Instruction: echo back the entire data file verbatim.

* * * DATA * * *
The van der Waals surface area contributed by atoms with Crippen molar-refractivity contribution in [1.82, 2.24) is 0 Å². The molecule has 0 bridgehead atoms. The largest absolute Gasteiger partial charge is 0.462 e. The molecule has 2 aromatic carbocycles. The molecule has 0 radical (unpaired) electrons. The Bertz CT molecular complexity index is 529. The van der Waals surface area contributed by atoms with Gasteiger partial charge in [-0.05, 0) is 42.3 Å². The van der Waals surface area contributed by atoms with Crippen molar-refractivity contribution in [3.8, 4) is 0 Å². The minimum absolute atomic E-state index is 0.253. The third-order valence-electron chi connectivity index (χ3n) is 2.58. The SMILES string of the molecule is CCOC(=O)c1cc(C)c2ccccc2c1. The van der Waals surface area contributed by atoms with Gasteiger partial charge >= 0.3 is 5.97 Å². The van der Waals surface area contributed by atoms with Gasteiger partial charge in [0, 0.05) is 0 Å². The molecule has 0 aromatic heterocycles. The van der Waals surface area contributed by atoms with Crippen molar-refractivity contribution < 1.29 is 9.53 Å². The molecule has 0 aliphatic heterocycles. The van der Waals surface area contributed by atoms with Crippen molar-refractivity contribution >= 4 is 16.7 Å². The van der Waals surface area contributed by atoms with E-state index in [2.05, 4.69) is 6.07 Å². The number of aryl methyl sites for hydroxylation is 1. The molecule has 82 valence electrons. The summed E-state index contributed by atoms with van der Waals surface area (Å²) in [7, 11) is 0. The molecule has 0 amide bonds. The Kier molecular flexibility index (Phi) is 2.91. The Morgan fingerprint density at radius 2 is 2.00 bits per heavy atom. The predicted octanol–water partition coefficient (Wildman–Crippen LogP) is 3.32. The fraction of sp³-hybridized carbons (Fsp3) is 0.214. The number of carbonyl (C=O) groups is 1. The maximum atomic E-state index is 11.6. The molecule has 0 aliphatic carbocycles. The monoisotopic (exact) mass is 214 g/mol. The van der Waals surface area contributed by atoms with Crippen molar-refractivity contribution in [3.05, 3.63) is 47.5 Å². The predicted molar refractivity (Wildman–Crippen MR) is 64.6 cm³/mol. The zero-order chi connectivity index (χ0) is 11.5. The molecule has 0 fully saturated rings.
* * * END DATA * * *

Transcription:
The van der Waals surface area contributed by atoms with Crippen molar-refractivity contribution in [1.82, 2.24) is 0 Å². The molecule has 0 bridgehead atoms. The largest absolute Gasteiger partial charge is 0.462 e. The molecule has 2 aromatic carbocycles. The molecule has 0 radical (unpaired) electrons. The Bertz CT molecular complexity index is 529. The van der Waals surface area contributed by atoms with Gasteiger partial charge in [-0.05, 0) is 42.3 Å². The van der Waals surface area contributed by atoms with Crippen molar-refractivity contribution in [3.8, 4) is 0 Å². The minimum absolute atomic E-state index is 0.253. The third-order valence-electron chi connectivity index (χ3n) is 2.58. The SMILES string of the molecule is CCOC(=O)c1cc(C)c2ccccc2c1. The van der Waals surface area contributed by atoms with Gasteiger partial charge >= 0.3 is 5.97 Å². The van der Waals surface area contributed by atoms with Gasteiger partial charge in [0, 0.05) is 0 Å². The molecule has 0 aromatic heterocycles. The van der Waals surface area contributed by atoms with Crippen molar-refractivity contribution < 1.29 is 9.53 Å². The molecule has 0 aliphatic heterocycles. The van der Waals surface area contributed by atoms with Crippen molar-refractivity contribution >= 4 is 16.7 Å². The van der Waals surface area contributed by atoms with E-state index in [2.05, 4.69) is 6.07 Å². The number of aryl methyl sites for hydroxylation is 1. The molecule has 82 valence electrons. The summed E-state index contributed by atoms with van der Waals surface area (Å²) in [7, 11) is 0. The molecule has 0 amide bonds. The Kier molecular flexibility index (Phi) is 2.91. The Morgan fingerprint density at radius 2 is 2.00 bits per heavy atom. The predicted octanol–water partition coefficient (Wildman–Crippen LogP) is 3.32. The fraction of sp³-hybridized carbons (Fsp3) is 0.214. The number of carbonyl (C=O) groups is 1. The maximum atomic E-state index is 11.6. The molecule has 0 aliphatic carbocycles. The monoisotopic (exact) mass is 214 g/mol. The van der Waals surface area contributed by atoms with Crippen molar-refractivity contribution in [3.05, 3.63) is 47.5 Å². The predicted molar refractivity (Wildman–Crippen MR) is 64.6 cm³/mol. The zero-order chi connectivity index (χ0) is 11.5. The molecule has 0 fully saturated rings.